Inspire them to be protective of their body and safety

Like any conversation related to “the birds and the bees” and safe sex practices, you want to empower your child to have ownership over their body and feel safe and protected when it comes to engaging in sexual behaviors, when the time is right.

When it comes to sexting in particular, it’s important to remind them that they’re in control of the situation — up until they send the sext. But once that material is sent, it’s effectively out of their hands — and that comes with acknowledging a certain loss of control.


“We don’t know who else has access to the other person’s phone or devices,” reminds Dr. Eshleman. “Are their friends or siblings going to see what you’re sending? What about their parents? These things we send each other aren’t necessarily protected, even if the person you’re sending them to has the best intentions.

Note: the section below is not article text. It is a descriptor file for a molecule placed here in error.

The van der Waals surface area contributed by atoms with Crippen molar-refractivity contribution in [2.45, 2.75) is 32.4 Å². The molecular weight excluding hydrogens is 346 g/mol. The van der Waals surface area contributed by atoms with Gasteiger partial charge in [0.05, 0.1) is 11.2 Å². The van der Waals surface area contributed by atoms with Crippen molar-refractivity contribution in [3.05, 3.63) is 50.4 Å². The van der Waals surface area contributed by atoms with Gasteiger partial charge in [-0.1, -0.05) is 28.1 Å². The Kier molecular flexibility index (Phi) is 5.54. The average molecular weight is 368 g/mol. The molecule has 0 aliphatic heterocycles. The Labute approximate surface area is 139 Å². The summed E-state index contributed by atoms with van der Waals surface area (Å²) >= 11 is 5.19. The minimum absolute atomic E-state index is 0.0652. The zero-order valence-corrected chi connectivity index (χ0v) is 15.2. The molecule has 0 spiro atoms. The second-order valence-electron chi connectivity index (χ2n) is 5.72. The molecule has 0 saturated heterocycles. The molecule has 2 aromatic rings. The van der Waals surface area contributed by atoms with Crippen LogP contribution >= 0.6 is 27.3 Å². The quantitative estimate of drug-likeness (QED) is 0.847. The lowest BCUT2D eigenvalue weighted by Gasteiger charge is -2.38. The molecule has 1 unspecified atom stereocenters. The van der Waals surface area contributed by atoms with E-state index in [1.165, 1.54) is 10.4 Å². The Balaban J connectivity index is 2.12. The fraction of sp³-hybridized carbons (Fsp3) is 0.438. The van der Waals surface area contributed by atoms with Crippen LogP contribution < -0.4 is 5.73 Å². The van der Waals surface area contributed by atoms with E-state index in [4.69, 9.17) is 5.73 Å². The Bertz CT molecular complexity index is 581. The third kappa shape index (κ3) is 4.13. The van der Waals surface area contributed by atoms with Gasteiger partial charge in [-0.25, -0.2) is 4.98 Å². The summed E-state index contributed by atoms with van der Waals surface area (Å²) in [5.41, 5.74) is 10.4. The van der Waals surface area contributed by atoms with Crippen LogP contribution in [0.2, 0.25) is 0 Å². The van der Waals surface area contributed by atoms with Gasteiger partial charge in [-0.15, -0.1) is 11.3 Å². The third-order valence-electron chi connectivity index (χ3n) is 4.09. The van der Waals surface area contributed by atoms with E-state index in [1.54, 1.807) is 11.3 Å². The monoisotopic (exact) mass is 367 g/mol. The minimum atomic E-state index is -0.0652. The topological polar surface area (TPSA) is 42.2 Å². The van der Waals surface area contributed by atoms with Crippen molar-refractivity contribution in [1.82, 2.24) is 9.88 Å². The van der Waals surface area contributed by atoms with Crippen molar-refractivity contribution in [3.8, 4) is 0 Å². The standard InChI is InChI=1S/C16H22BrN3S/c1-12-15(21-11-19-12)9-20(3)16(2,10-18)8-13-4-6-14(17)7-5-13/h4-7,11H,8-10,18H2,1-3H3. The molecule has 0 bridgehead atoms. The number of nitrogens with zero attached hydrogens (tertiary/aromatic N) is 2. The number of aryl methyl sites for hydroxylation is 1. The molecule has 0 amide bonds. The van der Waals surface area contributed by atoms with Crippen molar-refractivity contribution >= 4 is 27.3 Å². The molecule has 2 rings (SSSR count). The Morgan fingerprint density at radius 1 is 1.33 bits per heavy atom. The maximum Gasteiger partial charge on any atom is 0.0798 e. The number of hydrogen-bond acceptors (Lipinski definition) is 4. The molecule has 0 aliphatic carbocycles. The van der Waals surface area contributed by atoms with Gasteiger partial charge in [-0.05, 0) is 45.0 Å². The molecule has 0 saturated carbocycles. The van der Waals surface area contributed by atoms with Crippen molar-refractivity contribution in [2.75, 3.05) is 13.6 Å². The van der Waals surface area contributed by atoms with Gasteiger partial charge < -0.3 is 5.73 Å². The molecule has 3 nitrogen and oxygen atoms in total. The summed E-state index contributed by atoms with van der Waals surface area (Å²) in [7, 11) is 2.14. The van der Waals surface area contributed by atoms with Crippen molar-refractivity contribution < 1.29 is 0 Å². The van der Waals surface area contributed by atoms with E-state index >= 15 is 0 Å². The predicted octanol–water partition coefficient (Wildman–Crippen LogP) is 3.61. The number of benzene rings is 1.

“When it comes to sexting, it’s not just about honoring the relationship you have. It’s also about being aware of all the possibilities of what could happen and who else could be involved and what all these pieces and parts are going to look like in the future.”

Build a solid foundation of communication

You should maintain open lines of communication with your child long before these tougher conversations on sexting are needed.

“You want to talk about really benign things like, ‘How was your day today? What was the best part of your day? Did anything funny happen today or did anything make you angry?’” suggests Dr. Eshleman. “You want to start that communication as often and as early as you can with benign topics so rapport and that opportunity are established so that if something difficult does come up, your kids are more willing and comfortable to come to you with more serious issues.”